A still further variation on the plate freezing involves the formation of elongated "logs" of fillets by placing fillets in a row on an elongated strip of plastic. The fillets and plastic are then rolled into a solid log, and a plurality of logs are placed parallel to each other in a row within the carton prior to compaction and freezing. The tubular logs are compressed and deformed during freezing, resulting in intimate bonding of the individual fillets within each log to each other. The product produced by this process is typically used for preparing fish sticks, which can be cut or extruded out of individual logs. Otherwise, the entire frozen log must be thawed to remove individual fillets due to the intimate bonding of the fillets within each log.
The present invention provides a tray for receiving a plurality of seafood pieces in a layer for compaction and freezing with a stack of adjacent layers of seafood pieces. The tray is formed from a sheet of material that defines a plurality of first recesses, each recess capable of receiving a piece of seafood to form a layer of individual, separated seafood pieces. The sheet is constructed and configured to be deformed when the layer received therein is compacted with adjacent layers of seafood pieces, enabling the seafood pieces in the layer to deform under the force of compaction within the first recesses to form a separable frozen layer of substantially separate, individual seafood pieces.
In a further aspect of the present invention, the tray is formed to define a first portion and a second portion joined by a flexible hinge portion. A plurality of first recesses are formed in the first portion, and a plurality of negative second recesses are formed in the second portion. The tray is foldable along the flexible hinge portion to overlaps the second portion over the first portion, so that first and second recesses open in the same direction. Pieces of seafood are received within the first and second recesses to form first and second layers of seafood, respectively.
The tray enables production of a frozen stack of separable layers of seafood, such as fish fillets, within a carton using a plate freezer. Each fillet is substantially surrounded, or encased, by the tray in which it is received and the overlaying tray or carton, and thus is protected from dehydration and contact by other fillets. Thus the fillets are nearly as protected as individually glazed, frozen fillets, without the expense of the extra glazing step. Individual trays and frozen layers formed therefrom can later be peeled from the stack without the necessity of thawing or separating the remaining layers. The remainder of the frozen stack can thus be restored until needed, without the introduction of air between the layers or spoilage of partially thawed fillets. Within each layer, the individual seafood pieces may be removed from the tray one by one as needed without breakage.
A further aspect of the present invention involves a method for freezing individual pieces of seafood into a stack of separable layers. A plurality of layers of seafood pieces on trays are stacked within a frame, with each layer including a plurality of separate seafood pieces that are received in corresponding recesses formed in the tray. The stack is then compressed to deform the trays and compact the layers, while maintaining the individual seafood pieces within each layer separate within the recesses, followed by freezing.
The method of the present invention has the majority of the benefits associated with individual quick frozen processing, but is much more economical as the fillets need not be handled individually after introduction into cartons prior to compacting. Further, the closely packed frozen product contains minimum voids, and takes up significantly less storage room than individual quick frozen products, thus being well suited for onboard ship processing plants.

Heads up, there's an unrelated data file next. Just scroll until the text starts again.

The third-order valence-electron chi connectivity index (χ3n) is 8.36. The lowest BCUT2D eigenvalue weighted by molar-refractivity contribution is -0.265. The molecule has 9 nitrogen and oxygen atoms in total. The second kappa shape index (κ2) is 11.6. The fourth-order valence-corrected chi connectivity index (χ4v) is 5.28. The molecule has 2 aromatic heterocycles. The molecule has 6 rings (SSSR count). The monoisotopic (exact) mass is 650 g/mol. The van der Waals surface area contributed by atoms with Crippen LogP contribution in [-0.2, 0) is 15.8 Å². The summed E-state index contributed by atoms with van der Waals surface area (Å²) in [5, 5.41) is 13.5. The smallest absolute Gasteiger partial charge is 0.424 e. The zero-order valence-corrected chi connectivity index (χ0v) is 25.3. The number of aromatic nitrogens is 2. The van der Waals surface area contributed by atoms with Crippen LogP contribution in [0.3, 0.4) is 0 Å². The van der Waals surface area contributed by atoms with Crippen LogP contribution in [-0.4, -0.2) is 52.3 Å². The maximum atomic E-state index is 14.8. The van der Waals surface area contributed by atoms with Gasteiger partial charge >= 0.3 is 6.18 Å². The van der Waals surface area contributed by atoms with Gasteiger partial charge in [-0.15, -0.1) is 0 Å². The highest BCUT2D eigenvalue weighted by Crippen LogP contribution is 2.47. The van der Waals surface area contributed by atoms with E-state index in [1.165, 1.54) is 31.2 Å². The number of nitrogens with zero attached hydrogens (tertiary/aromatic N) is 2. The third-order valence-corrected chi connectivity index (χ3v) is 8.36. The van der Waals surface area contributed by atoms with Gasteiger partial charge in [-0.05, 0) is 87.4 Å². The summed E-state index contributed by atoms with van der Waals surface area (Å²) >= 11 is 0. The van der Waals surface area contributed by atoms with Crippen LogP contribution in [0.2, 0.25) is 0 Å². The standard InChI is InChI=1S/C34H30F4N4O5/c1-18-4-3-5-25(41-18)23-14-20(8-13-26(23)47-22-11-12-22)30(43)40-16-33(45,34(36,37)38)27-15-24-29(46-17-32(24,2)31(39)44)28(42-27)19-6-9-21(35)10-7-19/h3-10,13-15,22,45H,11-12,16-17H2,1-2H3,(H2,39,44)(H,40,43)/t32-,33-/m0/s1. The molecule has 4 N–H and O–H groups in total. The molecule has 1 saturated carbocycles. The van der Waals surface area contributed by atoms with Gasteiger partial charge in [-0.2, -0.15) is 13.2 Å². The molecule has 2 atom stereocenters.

FIG. 1 is a pictorial view of a preferred embodiment of a foldable tray constructed in accordance with the present invention, with a second portion of the tray shown folded partially over the first portion;
FIG. 2 is a pictorial view of a stack of trays constructed as in FIG. 1, and is shown with a top layer of fish fillets being arranged in the second portion of the uppermost folded tray;
FIG. 3 is a plan view of the open tray of FIG. 1;
FIG. 4 is a cross-sectional view of the tray of FIG. 3 taken substantially along the line 4--4;
FIG. 5 is a cross-sectional view of the open tray of FIG. 3 taken substantially along the line 5--5;
FIG. 6 is a partial cross-sectional view of a nested stack of empty trays, each constructed as in FIG. 3, taken through one recess of each tray substantially as indicated by arrow 6 in FIG. 3; and
FIG. 7 is an end view of a paperboard carton filled with layers of fish fillets arranged on trays as shown in FIG. 2, compressed within a frame between shelves of a plate freezer, with a portion of the frame and paperboard carton removed to show compaction of the layers of fillets within the carton.
A tray 10 constructed in accordance with the present invention is illustrated in FIG. 1. The tray 10 includes a first portion 12 joined to a second portion 14 by a flexible hinge portion 16. The tray 10 is formed from a sheet 18 of material having an upper surface 20 and an opposing lower surface 22. A plurality of elongated first recesses 24 are formed in the first portion 12 of the tray 10. The first recesses 24 are concave as viewed from the upper surface 20 of the sheet 18. A plurality of elongated second recesses 26 are formed in the second portion 14 of the tray 10. The second recesses are negatives of the contour of the first recesses 24, and thus are convex as viewed from the upper surface 20 of the sheet 18, and concave as viewed from the lower surface 22 of the sheet 18. The tray 10 is foldable along the hinge portion 16 so that the second portion 14 overlies the first portion 12, in which folded position both the first recesses 24 and second recesses 26 open upwardly in the same direction.